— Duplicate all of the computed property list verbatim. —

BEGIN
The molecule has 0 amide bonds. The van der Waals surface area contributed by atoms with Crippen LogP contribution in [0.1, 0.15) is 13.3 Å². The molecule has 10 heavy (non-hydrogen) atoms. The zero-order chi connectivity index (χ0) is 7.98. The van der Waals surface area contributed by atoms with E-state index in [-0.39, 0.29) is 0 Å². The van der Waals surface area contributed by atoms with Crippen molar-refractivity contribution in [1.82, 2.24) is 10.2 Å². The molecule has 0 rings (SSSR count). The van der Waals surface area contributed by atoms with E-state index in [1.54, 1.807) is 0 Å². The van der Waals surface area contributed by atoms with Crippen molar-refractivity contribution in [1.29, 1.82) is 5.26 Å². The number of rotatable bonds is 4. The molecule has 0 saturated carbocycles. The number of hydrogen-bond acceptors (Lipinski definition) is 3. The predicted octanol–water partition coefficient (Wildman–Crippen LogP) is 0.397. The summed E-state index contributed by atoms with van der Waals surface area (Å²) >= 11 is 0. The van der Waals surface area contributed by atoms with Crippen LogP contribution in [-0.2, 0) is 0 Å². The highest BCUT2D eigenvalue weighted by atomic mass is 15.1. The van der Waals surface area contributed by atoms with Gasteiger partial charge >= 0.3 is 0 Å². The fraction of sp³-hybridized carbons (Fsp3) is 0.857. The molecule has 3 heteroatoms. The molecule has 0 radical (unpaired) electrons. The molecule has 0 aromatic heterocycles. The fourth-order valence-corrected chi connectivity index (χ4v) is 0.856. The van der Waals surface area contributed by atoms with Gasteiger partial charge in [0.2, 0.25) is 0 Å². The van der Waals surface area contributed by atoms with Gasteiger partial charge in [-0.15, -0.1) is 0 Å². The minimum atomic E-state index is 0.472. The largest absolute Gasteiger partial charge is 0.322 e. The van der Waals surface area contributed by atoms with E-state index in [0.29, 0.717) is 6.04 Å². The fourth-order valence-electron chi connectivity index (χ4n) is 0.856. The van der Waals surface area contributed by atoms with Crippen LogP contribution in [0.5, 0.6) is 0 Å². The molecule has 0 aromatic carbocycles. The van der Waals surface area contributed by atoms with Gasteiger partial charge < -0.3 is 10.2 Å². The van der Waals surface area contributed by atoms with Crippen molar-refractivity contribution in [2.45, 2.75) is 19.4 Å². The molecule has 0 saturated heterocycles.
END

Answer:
The molecule has 0 amide bonds. The van der Waals surface area contributed by atoms with Crippen LogP contribution in [0.1, 0.15) is 13.3 Å². The molecule has 10 heavy (non-hydrogen) atoms. The zero-order chi connectivity index (χ0) is 7.98. The van der Waals surface area contributed by atoms with E-state index in [-0.39, 0.29) is 0 Å². The van der Waals surface area contributed by atoms with Crippen molar-refractivity contribution in [1.82, 2.24) is 10.2 Å². The molecule has 0 rings (SSSR count). The van der Waals surface area contributed by atoms with E-state index in [1.54, 1.807) is 0 Å². The van der Waals surface area contributed by atoms with Crippen molar-refractivity contribution in [1.29, 1.82) is 5.26 Å². The number of rotatable bonds is 4. The molecule has 0 saturated carbocycles. The number of hydrogen-bond acceptors (Lipinski definition) is 3. The predicted octanol–water partition coefficient (Wildman–Crippen LogP) is 0.397. The summed E-state index contributed by atoms with van der Waals surface area (Å²) >= 11 is 0. The van der Waals surface area contributed by atoms with Crippen LogP contribution in [-0.2, 0) is 0 Å². The highest BCUT2D eigenvalue weighted by atomic mass is 15.1. The van der Waals surface area contributed by atoms with Gasteiger partial charge >= 0.3 is 0 Å². The fraction of sp³-hybridized carbons (Fsp3) is 0.857. The molecule has 3 heteroatoms. The molecule has 0 radical (unpaired) electrons. The molecule has 0 aromatic heterocycles. The fourth-order valence-corrected chi connectivity index (χ4v) is 0.856. The van der Waals surface area contributed by atoms with Gasteiger partial charge in [0.2, 0.25) is 0 Å². The van der Waals surface area contributed by atoms with Gasteiger partial charge in [-0.15, -0.1) is 0 Å². The minimum atomic E-state index is 0.472. The largest absolute Gasteiger partial charge is 0.322 e. The van der Waals surface area contributed by atoms with E-state index in [0.29, 0.717) is 6.04 Å². The fourth-order valence-electron chi connectivity index (χ4n) is 0.856. The van der Waals surface area contributed by atoms with Crippen LogP contribution in [0.5, 0.6) is 0 Å². The molecule has 0 aromatic carbocycles. The van der Waals surface area contributed by atoms with Gasteiger partial charge < -0.3 is 10.2 Å². The van der Waals surface area contributed by atoms with Crippen molar-refractivity contribution in [2.45, 2.75) is 19.4 Å². The molecule has 0 saturated heterocycles.